Rise in prices and higher interest rates has everything to do with indebtedness. When usual income can’t deal with daily expenses people need to seek for another financial help, and that is how South Afrincans are entering into 2023.
Borrowing money, in itself, is not a bad thing. Actually, it can help us overcome situations or achieve some personal or family objectives. For example, it’s usual to get a personal credit to buy a car or enter into a mortgage in order to acquire the first house. Of course there’s a reasonable indebtedness level, and the problems begin when our income can’t face the debt paybacks.
Economic context can also influence this aspect, and that is what seems to happen to South Africans after a year characterized by the general increase in prices. At least that’s the conclusion of the Credit Stress Report for the 3th Q of 2022, developed by Eighty20, the analytics and research company, and the credit bureau XDS (Xpert Decision Systems).
This research, despite some positive numbers, makes us pay attention to some alarming shifts in the most credit-active customer segments. As said by Andrew Fulton, director at Eighty20, “…the credit market is looking relatively resilient despite continued inflation and rising interest rates. Overall, total defaulters are down 3% from the third quarter of 2021 and total overdue balances are down 12%. However, a more detailed view of the credit market is showing large pockets of customers that are facing significant financial distress”.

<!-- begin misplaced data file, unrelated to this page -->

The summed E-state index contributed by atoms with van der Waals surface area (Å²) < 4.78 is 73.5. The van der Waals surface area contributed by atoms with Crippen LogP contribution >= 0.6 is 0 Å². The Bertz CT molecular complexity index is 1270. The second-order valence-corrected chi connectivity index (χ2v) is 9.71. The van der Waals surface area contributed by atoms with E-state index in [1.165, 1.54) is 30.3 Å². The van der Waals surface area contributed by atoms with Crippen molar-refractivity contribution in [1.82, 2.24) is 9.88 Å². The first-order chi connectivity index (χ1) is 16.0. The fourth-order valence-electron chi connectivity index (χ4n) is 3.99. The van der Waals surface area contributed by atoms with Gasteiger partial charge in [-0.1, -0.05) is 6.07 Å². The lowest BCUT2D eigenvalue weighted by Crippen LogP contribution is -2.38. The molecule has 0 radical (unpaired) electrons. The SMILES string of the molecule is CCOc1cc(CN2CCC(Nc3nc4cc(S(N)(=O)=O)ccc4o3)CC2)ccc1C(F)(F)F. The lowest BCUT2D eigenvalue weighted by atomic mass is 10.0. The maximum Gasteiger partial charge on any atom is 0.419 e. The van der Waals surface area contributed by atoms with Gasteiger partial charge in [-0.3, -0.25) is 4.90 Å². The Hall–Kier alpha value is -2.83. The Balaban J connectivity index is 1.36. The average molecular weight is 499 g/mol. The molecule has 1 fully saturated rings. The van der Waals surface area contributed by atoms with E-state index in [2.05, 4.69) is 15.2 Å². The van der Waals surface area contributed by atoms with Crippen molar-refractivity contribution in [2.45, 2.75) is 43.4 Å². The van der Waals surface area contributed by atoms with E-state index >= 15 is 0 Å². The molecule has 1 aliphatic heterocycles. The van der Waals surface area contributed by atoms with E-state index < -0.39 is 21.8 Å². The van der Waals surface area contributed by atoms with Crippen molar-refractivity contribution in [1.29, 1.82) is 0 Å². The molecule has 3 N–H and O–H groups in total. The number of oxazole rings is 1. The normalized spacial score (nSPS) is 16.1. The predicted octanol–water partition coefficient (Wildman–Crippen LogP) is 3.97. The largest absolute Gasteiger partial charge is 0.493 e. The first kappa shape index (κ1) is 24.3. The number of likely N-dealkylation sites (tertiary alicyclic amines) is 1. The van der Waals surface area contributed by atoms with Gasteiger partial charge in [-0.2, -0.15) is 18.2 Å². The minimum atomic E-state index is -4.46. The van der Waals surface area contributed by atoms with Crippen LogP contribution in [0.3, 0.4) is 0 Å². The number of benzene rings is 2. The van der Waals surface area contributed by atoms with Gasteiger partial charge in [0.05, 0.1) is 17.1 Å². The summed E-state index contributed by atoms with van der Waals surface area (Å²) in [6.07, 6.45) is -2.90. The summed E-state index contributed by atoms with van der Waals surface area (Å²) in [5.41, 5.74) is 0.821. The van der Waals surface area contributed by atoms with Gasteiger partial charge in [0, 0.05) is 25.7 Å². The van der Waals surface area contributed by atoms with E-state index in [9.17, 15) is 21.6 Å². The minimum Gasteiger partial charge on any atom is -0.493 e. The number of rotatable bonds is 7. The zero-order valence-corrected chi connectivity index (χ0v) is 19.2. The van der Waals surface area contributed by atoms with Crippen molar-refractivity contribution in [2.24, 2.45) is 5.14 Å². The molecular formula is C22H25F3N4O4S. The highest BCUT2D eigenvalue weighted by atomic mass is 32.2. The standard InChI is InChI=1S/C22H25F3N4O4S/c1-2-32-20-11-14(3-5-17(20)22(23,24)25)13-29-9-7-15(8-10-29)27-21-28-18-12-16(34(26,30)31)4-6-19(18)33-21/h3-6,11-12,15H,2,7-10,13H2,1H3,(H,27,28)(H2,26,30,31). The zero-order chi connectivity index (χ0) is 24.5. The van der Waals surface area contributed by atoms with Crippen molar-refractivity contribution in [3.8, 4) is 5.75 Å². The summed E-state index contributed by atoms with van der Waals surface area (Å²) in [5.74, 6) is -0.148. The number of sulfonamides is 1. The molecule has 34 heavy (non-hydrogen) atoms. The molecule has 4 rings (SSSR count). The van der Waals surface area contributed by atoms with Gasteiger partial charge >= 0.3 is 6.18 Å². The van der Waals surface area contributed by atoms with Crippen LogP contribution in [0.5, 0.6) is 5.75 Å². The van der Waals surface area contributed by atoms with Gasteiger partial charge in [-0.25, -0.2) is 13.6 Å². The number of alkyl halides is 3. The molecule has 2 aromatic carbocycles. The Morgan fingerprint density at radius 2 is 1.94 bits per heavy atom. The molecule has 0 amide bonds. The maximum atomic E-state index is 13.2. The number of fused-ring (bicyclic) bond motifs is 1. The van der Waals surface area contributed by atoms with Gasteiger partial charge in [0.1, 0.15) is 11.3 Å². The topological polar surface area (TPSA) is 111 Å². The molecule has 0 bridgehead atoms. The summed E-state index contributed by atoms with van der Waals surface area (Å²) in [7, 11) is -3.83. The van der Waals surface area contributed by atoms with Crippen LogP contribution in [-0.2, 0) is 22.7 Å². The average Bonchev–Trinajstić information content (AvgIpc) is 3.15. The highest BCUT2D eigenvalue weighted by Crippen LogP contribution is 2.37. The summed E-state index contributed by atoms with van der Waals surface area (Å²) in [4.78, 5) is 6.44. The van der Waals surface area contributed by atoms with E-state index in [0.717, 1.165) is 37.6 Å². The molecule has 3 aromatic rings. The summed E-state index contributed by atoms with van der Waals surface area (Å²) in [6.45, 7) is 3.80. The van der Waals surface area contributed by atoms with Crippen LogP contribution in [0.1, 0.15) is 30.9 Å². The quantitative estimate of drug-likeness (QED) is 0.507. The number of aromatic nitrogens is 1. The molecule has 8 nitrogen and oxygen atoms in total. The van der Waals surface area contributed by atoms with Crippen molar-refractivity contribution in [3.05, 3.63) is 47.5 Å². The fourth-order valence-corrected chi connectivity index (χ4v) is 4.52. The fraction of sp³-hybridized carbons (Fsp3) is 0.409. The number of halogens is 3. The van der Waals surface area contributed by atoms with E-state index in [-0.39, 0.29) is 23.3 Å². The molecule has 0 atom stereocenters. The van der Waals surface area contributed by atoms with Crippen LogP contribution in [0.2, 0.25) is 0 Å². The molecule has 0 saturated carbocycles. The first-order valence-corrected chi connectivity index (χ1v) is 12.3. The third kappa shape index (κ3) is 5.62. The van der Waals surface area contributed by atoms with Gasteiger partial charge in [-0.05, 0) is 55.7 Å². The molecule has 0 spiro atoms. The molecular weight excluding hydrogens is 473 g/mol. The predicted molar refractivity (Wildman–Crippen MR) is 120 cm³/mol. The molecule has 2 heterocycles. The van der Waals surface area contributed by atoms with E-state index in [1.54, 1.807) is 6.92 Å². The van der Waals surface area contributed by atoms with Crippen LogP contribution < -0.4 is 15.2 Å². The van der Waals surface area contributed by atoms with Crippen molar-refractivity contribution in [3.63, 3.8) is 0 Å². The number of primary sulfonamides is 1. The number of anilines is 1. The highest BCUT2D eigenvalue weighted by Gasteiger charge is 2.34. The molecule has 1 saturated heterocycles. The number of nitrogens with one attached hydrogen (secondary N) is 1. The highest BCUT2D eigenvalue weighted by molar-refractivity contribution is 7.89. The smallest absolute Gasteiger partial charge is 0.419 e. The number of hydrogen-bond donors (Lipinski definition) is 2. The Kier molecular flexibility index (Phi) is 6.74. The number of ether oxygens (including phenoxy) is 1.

One of the main points highlighted by the report is the interest rates. Prime lending rate, for example, hit 10.5 per cent, which represents an increase of 3.25% over the last year. To illustrate the significance of those changes for personal finances let’s say that, on a R1.5 million home loan, it means a monthly repayment growth of more than R3,000.
Interest rates played a lead role at 2022, and its growth can continue over 2023 depending on the economic context. This is because the Central Bank uses them as a way to keep control of South African inflation, or at least tries to. How does it work? When inflation increases banks make rates higher so it will be more expensive for people to borrow money, then they would spend less and save more. This would reduce the demand for services and goods, lowering prices to be more competitive, and finally containing inflation.
In this context, the report shows that home loan and vehicle asset finance (VAF) customers in the middle-class workers segment are under pressure: a 20% rise has been registered for the total value of these loans moving into default. This is a typical sign of credit stress reflecting that worker’s incomes are not being able to support their lifestyles.
The Eighty20 director expressed concern about the average installment-to-income ratio: nowadays two-thirds of the average middle-class salary is assigned to servicing debt.